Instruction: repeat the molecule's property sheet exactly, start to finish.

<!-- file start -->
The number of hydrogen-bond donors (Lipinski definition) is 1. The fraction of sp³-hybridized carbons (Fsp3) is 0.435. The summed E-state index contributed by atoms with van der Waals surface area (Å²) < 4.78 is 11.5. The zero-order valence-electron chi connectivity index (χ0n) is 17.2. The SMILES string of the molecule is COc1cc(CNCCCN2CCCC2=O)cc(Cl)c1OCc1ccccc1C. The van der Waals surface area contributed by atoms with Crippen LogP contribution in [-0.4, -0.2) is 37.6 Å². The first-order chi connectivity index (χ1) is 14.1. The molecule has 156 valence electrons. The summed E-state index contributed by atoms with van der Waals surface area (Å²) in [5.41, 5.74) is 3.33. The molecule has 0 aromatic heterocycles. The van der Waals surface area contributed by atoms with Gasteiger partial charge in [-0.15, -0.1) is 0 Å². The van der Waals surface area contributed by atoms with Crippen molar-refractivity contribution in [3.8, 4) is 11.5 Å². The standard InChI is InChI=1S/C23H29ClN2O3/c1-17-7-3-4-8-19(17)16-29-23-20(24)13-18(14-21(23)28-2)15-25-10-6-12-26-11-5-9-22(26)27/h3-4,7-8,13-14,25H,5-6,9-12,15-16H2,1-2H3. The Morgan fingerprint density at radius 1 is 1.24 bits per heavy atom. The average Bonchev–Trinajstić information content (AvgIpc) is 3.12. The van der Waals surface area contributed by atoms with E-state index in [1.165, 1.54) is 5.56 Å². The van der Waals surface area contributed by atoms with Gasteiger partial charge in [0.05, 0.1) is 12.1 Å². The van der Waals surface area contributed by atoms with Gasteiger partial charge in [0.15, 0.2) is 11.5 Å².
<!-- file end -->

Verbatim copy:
The number of hydrogen-bond donors (Lipinski definition) is 1. The fraction of sp³-hybridized carbons (Fsp3) is 0.435. The summed E-state index contributed by atoms with van der Waals surface area (Å²) < 4.78 is 11.5. The zero-order valence-electron chi connectivity index (χ0n) is 17.2. The SMILES string of the molecule is COc1cc(CNCCCN2CCCC2=O)cc(Cl)c1OCc1ccccc1C. The van der Waals surface area contributed by atoms with Crippen LogP contribution in [-0.4, -0.2) is 37.6 Å². The first-order chi connectivity index (χ1) is 14.1. The molecule has 156 valence electrons. The summed E-state index contributed by atoms with van der Waals surface area (Å²) in [5.41, 5.74) is 3.33. The molecule has 0 aromatic heterocycles. The van der Waals surface area contributed by atoms with Gasteiger partial charge in [-0.15, -0.1) is 0 Å². The van der Waals surface area contributed by atoms with Crippen molar-refractivity contribution in [3.8, 4) is 11.5 Å². The standard InChI is InChI=1S/C23H29ClN2O3/c1-17-7-3-4-8-19(17)16-29-23-20(24)13-18(14-21(23)28-2)15-25-10-6-12-26-11-5-9-22(26)27/h3-4,7-8,13-14,25H,5-6,9-12,15-16H2,1-2H3. The Morgan fingerprint density at radius 1 is 1.24 bits per heavy atom. The average Bonchev–Trinajstić information content (AvgIpc) is 3.12. The van der Waals surface area contributed by atoms with E-state index in [1.165, 1.54) is 5.56 Å². The van der Waals surface area contributed by atoms with Gasteiger partial charge in [0.05, 0.1) is 12.1 Å². The van der Waals surface area contributed by atoms with Gasteiger partial charge in [0.15, 0.2) is 11.5 Å².